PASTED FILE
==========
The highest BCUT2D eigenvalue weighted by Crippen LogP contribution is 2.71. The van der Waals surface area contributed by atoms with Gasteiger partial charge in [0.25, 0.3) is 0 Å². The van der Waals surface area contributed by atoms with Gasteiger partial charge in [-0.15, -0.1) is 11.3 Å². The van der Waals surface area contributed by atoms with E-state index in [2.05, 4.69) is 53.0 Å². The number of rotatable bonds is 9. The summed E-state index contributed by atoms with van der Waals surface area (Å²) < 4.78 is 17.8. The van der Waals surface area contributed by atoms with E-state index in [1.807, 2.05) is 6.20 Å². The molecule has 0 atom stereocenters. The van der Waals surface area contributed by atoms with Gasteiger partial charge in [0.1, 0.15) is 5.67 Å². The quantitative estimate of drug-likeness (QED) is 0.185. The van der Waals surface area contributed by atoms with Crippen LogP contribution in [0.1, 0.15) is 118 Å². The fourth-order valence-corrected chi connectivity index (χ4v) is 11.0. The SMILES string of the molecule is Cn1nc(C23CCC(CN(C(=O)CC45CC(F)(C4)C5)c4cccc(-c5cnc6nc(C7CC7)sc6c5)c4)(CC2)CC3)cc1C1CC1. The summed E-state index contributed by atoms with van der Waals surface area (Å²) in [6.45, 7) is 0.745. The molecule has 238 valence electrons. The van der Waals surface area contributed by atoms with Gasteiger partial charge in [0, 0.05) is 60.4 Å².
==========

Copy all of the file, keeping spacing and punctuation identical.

The highest BCUT2D eigenvalue weighted by Crippen LogP contribution is 2.71. The van der Waals surface area contributed by atoms with Gasteiger partial charge in [0.25, 0.3) is 0 Å². The van der Waals surface area contributed by atoms with Gasteiger partial charge in [-0.15, -0.1) is 11.3 Å². The van der Waals surface area contributed by atoms with E-state index in [2.05, 4.69) is 53.0 Å². The number of rotatable bonds is 9. The summed E-state index contributed by atoms with van der Waals surface area (Å²) < 4.78 is 17.8. The van der Waals surface area contributed by atoms with E-state index in [1.807, 2.05) is 6.20 Å². The molecule has 0 atom stereocenters. The van der Waals surface area contributed by atoms with Gasteiger partial charge in [0.1, 0.15) is 5.67 Å². The quantitative estimate of drug-likeness (QED) is 0.185. The van der Waals surface area contributed by atoms with Crippen LogP contribution in [0.1, 0.15) is 118 Å². The fourth-order valence-corrected chi connectivity index (χ4v) is 11.0. The SMILES string of the molecule is Cn1nc(C23CCC(CN(C(=O)CC45CC(F)(C4)C5)c4cccc(-c5cnc6nc(C7CC7)sc6c5)c4)(CC2)CC3)cc1C1CC1. The summed E-state index contributed by atoms with van der Waals surface area (Å²) in [6.45, 7) is 0.745. The molecule has 238 valence electrons. The van der Waals surface area contributed by atoms with Gasteiger partial charge in [0, 0.05) is 60.4 Å².